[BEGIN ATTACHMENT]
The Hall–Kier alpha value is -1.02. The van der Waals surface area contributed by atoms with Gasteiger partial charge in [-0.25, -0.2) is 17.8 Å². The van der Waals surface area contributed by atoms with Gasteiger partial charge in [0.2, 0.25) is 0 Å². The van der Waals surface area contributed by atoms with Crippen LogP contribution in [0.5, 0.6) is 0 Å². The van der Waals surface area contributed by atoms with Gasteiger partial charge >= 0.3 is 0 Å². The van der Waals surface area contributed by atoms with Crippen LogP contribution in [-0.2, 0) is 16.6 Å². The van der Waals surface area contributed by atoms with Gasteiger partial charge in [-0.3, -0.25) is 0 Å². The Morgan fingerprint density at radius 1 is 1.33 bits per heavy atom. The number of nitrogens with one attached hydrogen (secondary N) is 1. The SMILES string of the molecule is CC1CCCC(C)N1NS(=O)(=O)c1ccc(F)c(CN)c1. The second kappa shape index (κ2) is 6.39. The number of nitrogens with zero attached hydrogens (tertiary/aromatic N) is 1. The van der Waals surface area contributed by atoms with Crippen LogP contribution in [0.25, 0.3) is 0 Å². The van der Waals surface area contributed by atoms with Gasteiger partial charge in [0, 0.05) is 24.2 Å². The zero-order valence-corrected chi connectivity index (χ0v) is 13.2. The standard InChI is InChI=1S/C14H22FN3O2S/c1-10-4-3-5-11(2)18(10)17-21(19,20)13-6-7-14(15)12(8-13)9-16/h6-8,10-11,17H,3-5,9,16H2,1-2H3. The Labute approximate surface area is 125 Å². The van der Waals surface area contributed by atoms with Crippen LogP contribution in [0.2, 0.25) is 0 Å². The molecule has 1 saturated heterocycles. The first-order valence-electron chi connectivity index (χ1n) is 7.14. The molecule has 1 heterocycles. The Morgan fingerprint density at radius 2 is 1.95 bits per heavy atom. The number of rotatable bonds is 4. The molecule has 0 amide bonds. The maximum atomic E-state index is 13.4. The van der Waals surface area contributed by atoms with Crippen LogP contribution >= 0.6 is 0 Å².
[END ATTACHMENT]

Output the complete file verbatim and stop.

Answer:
The Hall–Kier alpha value is -1.02. The van der Waals surface area contributed by atoms with Gasteiger partial charge in [-0.25, -0.2) is 17.8 Å². The van der Waals surface area contributed by atoms with Gasteiger partial charge in [0.2, 0.25) is 0 Å². The van der Waals surface area contributed by atoms with Crippen LogP contribution in [0.5, 0.6) is 0 Å². The van der Waals surface area contributed by atoms with Gasteiger partial charge >= 0.3 is 0 Å². The van der Waals surface area contributed by atoms with Crippen LogP contribution in [-0.2, 0) is 16.6 Å². The van der Waals surface area contributed by atoms with Gasteiger partial charge in [-0.3, -0.25) is 0 Å². The Morgan fingerprint density at radius 1 is 1.33 bits per heavy atom. The number of nitrogens with one attached hydrogen (secondary N) is 1. The SMILES string of the molecule is CC1CCCC(C)N1NS(=O)(=O)c1ccc(F)c(CN)c1. The second kappa shape index (κ2) is 6.39. The number of nitrogens with zero attached hydrogens (tertiary/aromatic N) is 1. The van der Waals surface area contributed by atoms with Crippen LogP contribution in [0.25, 0.3) is 0 Å². The van der Waals surface area contributed by atoms with Gasteiger partial charge in [0, 0.05) is 24.2 Å². The zero-order valence-corrected chi connectivity index (χ0v) is 13.2. The standard InChI is InChI=1S/C14H22FN3O2S/c1-10-4-3-5-11(2)18(10)17-21(19,20)13-6-7-14(15)12(8-13)9-16/h6-8,10-11,17H,3-5,9,16H2,1-2H3. The Labute approximate surface area is 125 Å². The van der Waals surface area contributed by atoms with Crippen LogP contribution in [0.2, 0.25) is 0 Å². The molecule has 1 saturated heterocycles. The first-order valence-electron chi connectivity index (χ1n) is 7.14. The molecule has 1 heterocycles. The Morgan fingerprint density at radius 2 is 1.95 bits per heavy atom. The number of rotatable bonds is 4. The molecule has 0 amide bonds. The maximum atomic E-state index is 13.4. The van der Waals surface area contributed by atoms with Crippen LogP contribution >= 0.6 is 0 Å².